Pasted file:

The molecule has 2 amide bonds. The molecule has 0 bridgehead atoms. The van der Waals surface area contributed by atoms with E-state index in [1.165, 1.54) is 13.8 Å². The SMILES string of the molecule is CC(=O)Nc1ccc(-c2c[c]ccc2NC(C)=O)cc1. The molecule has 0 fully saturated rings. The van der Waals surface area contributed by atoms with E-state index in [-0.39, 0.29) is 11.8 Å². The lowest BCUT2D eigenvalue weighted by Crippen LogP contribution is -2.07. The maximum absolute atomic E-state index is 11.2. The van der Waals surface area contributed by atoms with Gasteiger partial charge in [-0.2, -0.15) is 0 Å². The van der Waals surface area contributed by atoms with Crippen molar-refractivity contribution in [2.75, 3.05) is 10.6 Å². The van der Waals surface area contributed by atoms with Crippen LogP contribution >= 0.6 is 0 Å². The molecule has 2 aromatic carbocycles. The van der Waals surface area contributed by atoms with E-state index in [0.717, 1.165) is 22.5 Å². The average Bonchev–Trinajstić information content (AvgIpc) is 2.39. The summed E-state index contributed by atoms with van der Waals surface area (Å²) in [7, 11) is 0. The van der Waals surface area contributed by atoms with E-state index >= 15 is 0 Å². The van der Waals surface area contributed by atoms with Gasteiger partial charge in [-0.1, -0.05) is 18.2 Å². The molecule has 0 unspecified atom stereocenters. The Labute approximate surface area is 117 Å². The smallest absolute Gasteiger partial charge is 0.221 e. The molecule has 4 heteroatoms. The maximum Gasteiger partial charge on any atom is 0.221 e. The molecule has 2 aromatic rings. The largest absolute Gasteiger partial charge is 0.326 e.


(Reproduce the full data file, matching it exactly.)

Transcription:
The molecule has 2 amide bonds. The molecule has 0 bridgehead atoms. The van der Waals surface area contributed by atoms with E-state index in [1.165, 1.54) is 13.8 Å². The SMILES string of the molecule is CC(=O)Nc1ccc(-c2c[c]ccc2NC(C)=O)cc1. The molecule has 0 fully saturated rings. The van der Waals surface area contributed by atoms with E-state index in [-0.39, 0.29) is 11.8 Å². The lowest BCUT2D eigenvalue weighted by Crippen LogP contribution is -2.07. The maximum absolute atomic E-state index is 11.2. The van der Waals surface area contributed by atoms with Gasteiger partial charge in [-0.2, -0.15) is 0 Å². The van der Waals surface area contributed by atoms with Crippen molar-refractivity contribution in [2.75, 3.05) is 10.6 Å². The van der Waals surface area contributed by atoms with Crippen LogP contribution >= 0.6 is 0 Å². The molecule has 2 aromatic carbocycles. The van der Waals surface area contributed by atoms with E-state index in [0.717, 1.165) is 22.5 Å². The average Bonchev–Trinajstić information content (AvgIpc) is 2.39. The summed E-state index contributed by atoms with van der Waals surface area (Å²) in [7, 11) is 0. The van der Waals surface area contributed by atoms with E-state index >= 15 is 0 Å². The van der Waals surface area contributed by atoms with Gasteiger partial charge in [-0.1, -0.05) is 18.2 Å². The molecule has 0 unspecified atom stereocenters. The Labute approximate surface area is 117 Å². The smallest absolute Gasteiger partial charge is 0.221 e. The molecule has 4 heteroatoms. The maximum Gasteiger partial charge on any atom is 0.221 e. The molecule has 2 aromatic rings. The largest absolute Gasteiger partial charge is 0.326 e.